More on Milwaukee county mental health overhaul

I would remind previous, and inform new readers to this blog that I have been loosely covering recently (as this blog is NOT very aged…) the very long sad of the saga of the Milwaukee County’s combined mental health services. These actually started being chronicled in the Milwaukee Journal Sentinel in 2000. There is a comprehensive website at that paper’s website that contains the easily listed and read articles since those began in earnest in about 2006 when things really started falling apart there. I am primarily interested in the long term struggle to modernize, and fashion a new sensible integrated system of mental health care delivery in my home state of North Carolina where I have practiced since my training at Duke in 1974 with the exception of 9 years spent in two other states for family reasons.

I have recently been writing here on Milwaukee’s problems because 1) they have been so very well documented clearly for any reader by the staff of the Milwaukee Journal Sentinel, so ably in recent years by Ms. Meg Kissinger (who has already the national George Polk Award, and frankly deserves more national recognition for her long coverage); 2) the long standing crisis there that is so typical of what is going all over the country, and 3) shows the varying efforts and successes of the government officials both local and state to dig themselves and their patients out of a deep, long standing hole of declining services with many tragedies, also documented sadly. The reporting series at the Journal Sentinel is called “Chronic Crisis: A System That Doesn’t Heal,” and that name clearly has had a double meaning unfortunately. The Milwaukee Journal Sentinel’s series, Chronic Crisis: A System That Doesn’t Heal, is recommended so familiarize yourself if you wish, with the history of the issues, as the late Paul Harvey would say, and know “The Rest of The Story.”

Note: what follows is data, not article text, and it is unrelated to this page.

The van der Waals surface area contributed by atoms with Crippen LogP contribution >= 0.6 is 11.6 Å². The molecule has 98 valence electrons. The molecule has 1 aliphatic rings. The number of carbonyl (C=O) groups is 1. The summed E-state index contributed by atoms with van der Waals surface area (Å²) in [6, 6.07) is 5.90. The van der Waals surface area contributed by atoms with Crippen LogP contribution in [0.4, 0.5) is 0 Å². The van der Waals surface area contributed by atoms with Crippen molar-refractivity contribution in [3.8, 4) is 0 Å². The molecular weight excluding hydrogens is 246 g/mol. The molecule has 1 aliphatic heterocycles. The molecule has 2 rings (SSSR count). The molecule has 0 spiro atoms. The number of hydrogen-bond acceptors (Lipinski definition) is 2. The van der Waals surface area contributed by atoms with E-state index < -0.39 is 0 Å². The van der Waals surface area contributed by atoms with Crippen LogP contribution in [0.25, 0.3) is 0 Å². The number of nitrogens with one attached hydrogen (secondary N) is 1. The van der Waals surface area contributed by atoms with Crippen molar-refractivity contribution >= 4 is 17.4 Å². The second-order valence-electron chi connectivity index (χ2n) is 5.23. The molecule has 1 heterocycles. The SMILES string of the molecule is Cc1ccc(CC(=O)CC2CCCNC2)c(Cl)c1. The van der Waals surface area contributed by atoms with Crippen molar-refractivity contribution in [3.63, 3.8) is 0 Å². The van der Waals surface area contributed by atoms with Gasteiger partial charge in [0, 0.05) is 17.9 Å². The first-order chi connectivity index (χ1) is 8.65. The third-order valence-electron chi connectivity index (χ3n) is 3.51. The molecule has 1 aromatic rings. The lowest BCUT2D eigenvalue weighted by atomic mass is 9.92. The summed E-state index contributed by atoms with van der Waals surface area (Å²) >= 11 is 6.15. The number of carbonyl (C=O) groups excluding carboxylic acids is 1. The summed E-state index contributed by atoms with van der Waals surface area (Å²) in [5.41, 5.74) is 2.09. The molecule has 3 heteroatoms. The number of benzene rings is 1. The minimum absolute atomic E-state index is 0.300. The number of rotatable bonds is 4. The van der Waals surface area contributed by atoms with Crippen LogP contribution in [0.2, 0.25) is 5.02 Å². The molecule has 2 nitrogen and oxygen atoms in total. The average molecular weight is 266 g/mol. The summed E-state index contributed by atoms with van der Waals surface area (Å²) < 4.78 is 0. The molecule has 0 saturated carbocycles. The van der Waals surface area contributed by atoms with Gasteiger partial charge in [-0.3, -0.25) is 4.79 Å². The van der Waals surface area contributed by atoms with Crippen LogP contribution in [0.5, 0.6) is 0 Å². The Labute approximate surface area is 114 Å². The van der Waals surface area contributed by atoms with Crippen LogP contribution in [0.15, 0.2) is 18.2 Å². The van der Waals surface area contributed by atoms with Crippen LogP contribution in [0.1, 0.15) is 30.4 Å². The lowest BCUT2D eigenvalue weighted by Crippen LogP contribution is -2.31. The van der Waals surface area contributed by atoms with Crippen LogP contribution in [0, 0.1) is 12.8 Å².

This past week on June 22, Ms. Kissinger and staff penned their latest article that I think is the most valuable of all as it delineates as good an analysis and set of true, sound and achievable recommendations that I have seen in print, in my now 15 years of following, documenting and gathering materials on the collapse of public mental health services in this country. It is entitled, “How can Milwaukee County’s broken mental health system be fixed?” I cannot recommend strongly enough that the interested, concerned reader, whether consumer/client, mental health care provider, or policy planner, read this article.

It offers, details and explains 9 fundamentally important points of revolutionary change that only if they were implemented, would begin an thorough and sensible patient and care focused reform of their system that in my opinion would be far more effective than most of the hit and miss, hurry up and mess up, declare Great Five Year Plans of mental health reform plans seen in states, undoing by paralyzed state political bodies responsible for these services, still woeful provision for community based services of all intensities from outpatient counselling or medication psychiatric effective treatment to housing and true rehabilitation. I will give two “spoilers” in today’s movie parlance revealing the essentials of two of the principles: 1. Stop the (over) reliance on emergency (room) care; and 2. Get the politicians out of the entire system of public mental health care. Please read this article and ponder with resolve.

 

Advertisements

Author: Frank

I am a older child, adult, geriatric teaching psychiatrist with over 30 years' practice experience in North Carolina, first at Duke as clnical teaching faculty, then in Western NC as a primary child psychiatry specialist. I have taught and supervised child psychiatrists and psychiatrists in training and many other mental health professionals and taught at two medical schools. I have served in many public and private practice settings. My primary interest is in observing and documenting the ongoing mental health reform efforts in the State of North Carolina and documenting its sucessess and failures at all levels. My favorite pastime among many others is spoofing my friends and kids with my deadpan sense of humor.

Leave a Reply

Fill in your details below or click an icon to log in:

WordPress.com Logo

You are commenting using your WordPress.com account. Log Out / Change )

Twitter picture

You are commenting using your Twitter account. Log Out / Change )

Facebook photo

You are commenting using your Facebook account. Log Out / Change )

Google+ photo

You are commenting using your Google+ account. Log Out / Change )

Connecting to %s